Donald Humiliated After U.S. Senate Pauses & Erupts Into Anti-Trump Applause (VIDEO)


Apparently, hell has frozen over. Congressional Republicans not only refused to support Donald Trump, they gleefully froze out one of the most draconian aspects of his proposed budget. Finally, the man sitting in the Oval Office has some adult supervision.

Both the House and the Senate wrote identical bills that make it impossible for Trump to deeply slash the National Institutes of Health’s (NIH) research funding. The president’s first draft budget called for a change in how the research monies would be calculated and paid out to NIH. Basically, Trump wanted to steal money from the organization, which is vital to the nation’s health, to build up his military and border wall.

Republican Senator Lamar Alexander of Tennessee made public the increase in a Senate committee, and the audience broke out clapping.

The GOP appeared delighted with this action and even increased biomedical research spending. The bill will give NIH $36.1 billion for their coming year, which begins in October. Chairman of the health spending subcommittee Republican Roy Blunt of Missouri claimed that not only had they refused to slash spending, they gave NIH a $2 billion increase, for the third year in a row. That equals a 20 percent increase over that period of time.

Trump had called for axing $7.5 billion from NIH, which equaled a 22 percent reduction. He seemed to have no compunction about do so. According to the New York Times, the second Democratic Senator in command, Richard Durbin of Illinois, commented that Trump’s cut would have been far too close to the bone:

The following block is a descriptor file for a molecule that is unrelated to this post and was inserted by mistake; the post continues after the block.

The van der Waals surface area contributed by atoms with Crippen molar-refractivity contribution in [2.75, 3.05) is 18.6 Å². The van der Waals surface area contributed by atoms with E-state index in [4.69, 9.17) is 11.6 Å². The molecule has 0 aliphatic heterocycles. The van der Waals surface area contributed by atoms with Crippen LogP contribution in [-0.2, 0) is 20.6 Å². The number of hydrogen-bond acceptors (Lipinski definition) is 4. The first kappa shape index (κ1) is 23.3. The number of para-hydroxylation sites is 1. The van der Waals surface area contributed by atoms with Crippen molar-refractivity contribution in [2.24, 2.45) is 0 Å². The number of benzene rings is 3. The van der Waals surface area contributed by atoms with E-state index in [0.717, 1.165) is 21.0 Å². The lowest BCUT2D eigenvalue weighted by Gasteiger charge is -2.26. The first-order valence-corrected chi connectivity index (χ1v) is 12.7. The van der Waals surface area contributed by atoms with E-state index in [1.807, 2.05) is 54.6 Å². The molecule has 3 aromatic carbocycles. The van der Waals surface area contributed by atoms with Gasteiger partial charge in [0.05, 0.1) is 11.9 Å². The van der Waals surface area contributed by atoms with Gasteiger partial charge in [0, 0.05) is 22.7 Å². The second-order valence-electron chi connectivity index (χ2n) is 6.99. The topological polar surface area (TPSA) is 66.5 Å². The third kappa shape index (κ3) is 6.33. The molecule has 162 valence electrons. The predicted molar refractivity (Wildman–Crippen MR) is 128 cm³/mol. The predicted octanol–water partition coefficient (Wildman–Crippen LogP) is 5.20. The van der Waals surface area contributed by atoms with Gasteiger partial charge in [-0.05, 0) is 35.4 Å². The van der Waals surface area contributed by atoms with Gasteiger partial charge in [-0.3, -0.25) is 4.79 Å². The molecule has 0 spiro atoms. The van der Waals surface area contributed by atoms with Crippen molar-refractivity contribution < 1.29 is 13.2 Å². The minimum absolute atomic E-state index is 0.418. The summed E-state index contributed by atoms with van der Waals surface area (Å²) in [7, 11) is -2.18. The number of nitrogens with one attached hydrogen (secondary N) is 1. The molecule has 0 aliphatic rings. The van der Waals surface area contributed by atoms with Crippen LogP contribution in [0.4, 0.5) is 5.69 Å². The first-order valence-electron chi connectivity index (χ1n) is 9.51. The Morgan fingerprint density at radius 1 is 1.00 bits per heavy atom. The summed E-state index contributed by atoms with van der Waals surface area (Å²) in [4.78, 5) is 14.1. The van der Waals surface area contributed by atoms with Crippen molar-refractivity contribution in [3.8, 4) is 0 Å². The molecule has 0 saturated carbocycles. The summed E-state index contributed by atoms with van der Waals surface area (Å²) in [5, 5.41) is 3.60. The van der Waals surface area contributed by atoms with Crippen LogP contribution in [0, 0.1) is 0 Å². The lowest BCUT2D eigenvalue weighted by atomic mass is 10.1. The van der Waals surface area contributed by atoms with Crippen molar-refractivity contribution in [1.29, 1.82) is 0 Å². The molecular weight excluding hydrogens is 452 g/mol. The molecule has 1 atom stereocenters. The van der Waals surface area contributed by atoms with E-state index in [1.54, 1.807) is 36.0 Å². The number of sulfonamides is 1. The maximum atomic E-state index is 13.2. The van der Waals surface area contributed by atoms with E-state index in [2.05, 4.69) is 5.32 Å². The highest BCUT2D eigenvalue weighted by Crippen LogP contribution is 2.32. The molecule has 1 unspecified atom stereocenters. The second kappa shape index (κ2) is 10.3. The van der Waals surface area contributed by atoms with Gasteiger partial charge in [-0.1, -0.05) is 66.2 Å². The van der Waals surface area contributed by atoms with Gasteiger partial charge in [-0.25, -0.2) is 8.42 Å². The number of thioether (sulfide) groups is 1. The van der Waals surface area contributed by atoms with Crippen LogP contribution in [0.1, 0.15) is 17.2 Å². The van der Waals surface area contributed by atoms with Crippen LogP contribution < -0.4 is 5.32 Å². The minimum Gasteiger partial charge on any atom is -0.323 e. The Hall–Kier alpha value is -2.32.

‘(It) would have crippled American innovation in medical research, delayed new cures and treatments and brought N.I.H. funding to its lowest level since 2002.’

Trump’s Secretary of Health and Human Services Tom Price wanted the cuts. The Times reported that he told the House Appropriations Committee last March:

‘About 30 percent of the grant money that goes out is used for indirect expenses, which, as you know, means that that money goes for something other than the research that’s being done.’

Lobbyist for the Association of Schools and Programs of Public Health, Anthony Mazzaschi, told the Times that the increase was “spectacular:”

‘The spectacular increase provided by the Senate Appropriations Committee is amazing in the current fiscal environment. Neither the Senate nor the House paid much attention to the president’s recommendations.’

Check out this video of the Senate applauding the passage of their NIH funding via C-Span3:

Featured Image via Getty Images/Win McNamee.

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